Officials of the provincial health department are putting final touches to the proposal for the bifurcation of the department. The health minister, Dr Sagheer Ahmed, however, has distanced himself from the plan and is not taking part in its implementation.
“We have almost completed the project,” said the health secretary, Iqbal Hussain Durrani. “The bifurcation will prove to be beneficial for the people,” he justified.
On the other hand, Dr Ahmed was of the belief that the split will create more problems. “I have not been taken into confidence on the issue of my own department,” Dr Ahmed told The Express Tribune.
“I am not behind this plan [either],” Durrani attempted to clarify, assuming that the minister believed he was responsible for the bifurcation proposal.
The health department received a letter for the final proposal last week. According to the letter, the health department was bifurcated through an amendment carried out in the Sindh Government Rules of Business 1986 on 22 July, 2013, adding that it is still working in the pre-2013 position. “Now, the chief minister is pleased to direct that the bifurcation be implemented in letter and spirit,” it added.
The final proposal has almost been prepared and would soon be sent to the services and administration department. Under the new system, the primary health department would comprise dispensaries, basic health units, rural health centres, taluka headquarters, maternity homes, mother and child health centres, dental clinics, homeopathic clinics, Unani Shifa khanas, medico-legal services and nine vertical programmes.
The secondary health department includes teaching hospitals, district headquarter hospitals, Civil hospitals, major hospitals, specialised hospitals, medical colleges, school of physiotherapy, directorate of nursing, school of nursing, paramedical institutes, public health schools, Sindh medical faculty, chemico-bacterial laboratories, drug administration and councils.
Meanwhile, the dispute is not limited to the minister and the health secretary only. The CM House has also been deliberately avoiding taking the minister on board for key decisions.
With the implementation of the proposal, two secretaries are expected to be appointed while it is also being assumed that both departments would be looked after by separate ministers.
“I think there will be two ministers in the future,” believed Dr Ahmed. The health secretary, on the other hand, could not say for sure if this would be the case. “There may be plans to appoint two ministers but I am not sure about this,” he said.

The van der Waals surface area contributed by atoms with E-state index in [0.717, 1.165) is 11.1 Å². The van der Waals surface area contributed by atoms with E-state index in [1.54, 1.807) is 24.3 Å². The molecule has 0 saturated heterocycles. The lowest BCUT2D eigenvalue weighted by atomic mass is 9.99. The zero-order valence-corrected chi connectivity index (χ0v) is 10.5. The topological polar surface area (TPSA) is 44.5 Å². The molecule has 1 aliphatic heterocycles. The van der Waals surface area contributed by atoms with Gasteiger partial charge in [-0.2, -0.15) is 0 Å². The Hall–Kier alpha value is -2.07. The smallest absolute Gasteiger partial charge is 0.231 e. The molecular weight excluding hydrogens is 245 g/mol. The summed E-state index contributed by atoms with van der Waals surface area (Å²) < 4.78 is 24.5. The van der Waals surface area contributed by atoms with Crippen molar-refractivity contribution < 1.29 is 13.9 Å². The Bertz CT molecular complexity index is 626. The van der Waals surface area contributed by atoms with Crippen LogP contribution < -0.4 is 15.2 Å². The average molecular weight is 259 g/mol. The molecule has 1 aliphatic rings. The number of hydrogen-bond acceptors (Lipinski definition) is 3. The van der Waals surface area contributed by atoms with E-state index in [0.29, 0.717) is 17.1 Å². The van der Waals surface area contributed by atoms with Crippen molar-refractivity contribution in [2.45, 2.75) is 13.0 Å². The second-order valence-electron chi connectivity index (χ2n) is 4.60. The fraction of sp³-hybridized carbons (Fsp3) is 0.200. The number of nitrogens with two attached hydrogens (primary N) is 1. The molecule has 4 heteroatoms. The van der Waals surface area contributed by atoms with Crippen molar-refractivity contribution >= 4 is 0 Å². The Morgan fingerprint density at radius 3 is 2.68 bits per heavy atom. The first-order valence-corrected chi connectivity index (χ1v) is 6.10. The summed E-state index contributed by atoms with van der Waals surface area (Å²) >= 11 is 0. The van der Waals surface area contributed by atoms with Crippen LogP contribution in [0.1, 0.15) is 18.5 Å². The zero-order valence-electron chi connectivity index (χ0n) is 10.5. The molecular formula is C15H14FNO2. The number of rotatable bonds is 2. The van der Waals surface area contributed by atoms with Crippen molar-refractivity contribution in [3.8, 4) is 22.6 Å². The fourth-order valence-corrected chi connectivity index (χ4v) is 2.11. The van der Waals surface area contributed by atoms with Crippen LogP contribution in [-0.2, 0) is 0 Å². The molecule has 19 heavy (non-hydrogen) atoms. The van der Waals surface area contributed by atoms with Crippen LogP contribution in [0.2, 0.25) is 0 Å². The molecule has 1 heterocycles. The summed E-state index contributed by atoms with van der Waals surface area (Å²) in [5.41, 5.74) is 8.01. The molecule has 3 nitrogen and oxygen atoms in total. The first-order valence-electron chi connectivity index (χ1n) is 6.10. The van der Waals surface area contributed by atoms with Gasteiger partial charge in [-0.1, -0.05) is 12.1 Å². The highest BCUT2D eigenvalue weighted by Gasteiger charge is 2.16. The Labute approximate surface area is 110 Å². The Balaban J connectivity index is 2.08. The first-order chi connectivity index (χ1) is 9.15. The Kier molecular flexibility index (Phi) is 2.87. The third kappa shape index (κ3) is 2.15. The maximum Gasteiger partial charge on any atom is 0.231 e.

The secretary and the minister, meanwhile, seem to have fallen apart on the issue of the appointment of project directors of the nine vertical programmes. Dr Ahmed claims the process was not transparent, adding that the same officials were being appointed in programmes again.
“What is wrong if I want to pursue merit according to the court directives,” justified Durrani.
He also stressed that the appointment of the head of the programmes came into consideration in February, when Dr Ahmed was not minister of the department.
The Sindh Medical College conducted the examination of the programme directors and declared their results within an hour. According to Durrani, experts of the JPMC, Dow University of Health Sciences and the Aga Khan University were members of the interview panel which were held on June 16. The final list of the successful candidates is yet to be disclosed.
The health minister has written letters to the Supreme Court, Sindh High Court, Sindh Governor, Sindh Chief Minister, Pakistan Peoples Party’s chairperson Bilawal Bhutto Zardari and former president Asif Ali Zardari about the issues in his department.
“I am still waiting for their replies,” he said. Dr Ahmed added that CM Syed Qaim Ali Shah, who is Durrani’s father-in-law, had not addressed any issues in the department.
The general secretary of the Pakistan Medical Association (PMA) Karachi, Dr Qazi Wasiq, said that the bifurcation is nothing but a waste of the resources. “I am personally against this move,” he said. “The actual task should be to implement transparency and eliminate corruption,” he suggested.
Dr Wasiq claimed that there is lack of coordination among different programmes.
Published in The Express Tribune, July 17th, 2014.